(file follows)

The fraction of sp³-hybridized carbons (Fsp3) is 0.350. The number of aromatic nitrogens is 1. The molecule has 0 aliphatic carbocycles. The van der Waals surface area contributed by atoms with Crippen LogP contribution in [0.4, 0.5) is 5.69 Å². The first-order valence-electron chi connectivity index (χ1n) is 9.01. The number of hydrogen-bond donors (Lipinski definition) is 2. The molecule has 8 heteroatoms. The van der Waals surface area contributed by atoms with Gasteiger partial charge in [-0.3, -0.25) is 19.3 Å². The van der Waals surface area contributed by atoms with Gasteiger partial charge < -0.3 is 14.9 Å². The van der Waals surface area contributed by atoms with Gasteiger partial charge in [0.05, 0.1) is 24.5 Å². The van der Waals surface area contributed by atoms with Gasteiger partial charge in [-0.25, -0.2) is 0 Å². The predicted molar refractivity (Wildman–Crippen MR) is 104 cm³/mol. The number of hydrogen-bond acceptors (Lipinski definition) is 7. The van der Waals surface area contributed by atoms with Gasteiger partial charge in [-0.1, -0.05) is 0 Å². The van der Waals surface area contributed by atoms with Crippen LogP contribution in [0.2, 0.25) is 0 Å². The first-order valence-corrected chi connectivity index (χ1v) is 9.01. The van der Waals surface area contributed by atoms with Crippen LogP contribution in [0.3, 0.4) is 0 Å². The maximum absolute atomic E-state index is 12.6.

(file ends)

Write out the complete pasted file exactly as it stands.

The fraction of sp³-hybridized carbons (Fsp3) is 0.350. The number of aromatic nitrogens is 1. The molecule has 0 aliphatic carbocycles. The van der Waals surface area contributed by atoms with Crippen LogP contribution in [0.4, 0.5) is 5.69 Å². The first-order valence-electron chi connectivity index (χ1n) is 9.01. The number of hydrogen-bond donors (Lipinski definition) is 2. The molecule has 8 heteroatoms. The van der Waals surface area contributed by atoms with Gasteiger partial charge in [-0.3, -0.25) is 19.3 Å². The van der Waals surface area contributed by atoms with Gasteiger partial charge < -0.3 is 14.9 Å². The van der Waals surface area contributed by atoms with Gasteiger partial charge in [0.05, 0.1) is 24.5 Å². The van der Waals surface area contributed by atoms with Gasteiger partial charge in [-0.25, -0.2) is 0 Å². The predicted molar refractivity (Wildman–Crippen MR) is 104 cm³/mol. The number of hydrogen-bond acceptors (Lipinski definition) is 7. The van der Waals surface area contributed by atoms with Gasteiger partial charge in [-0.1, -0.05) is 0 Å². The van der Waals surface area contributed by atoms with Crippen LogP contribution in [0.2, 0.25) is 0 Å². The first-order valence-corrected chi connectivity index (χ1v) is 9.01. The van der Waals surface area contributed by atoms with Crippen LogP contribution in [0.3, 0.4) is 0 Å². The maximum absolute atomic E-state index is 12.6.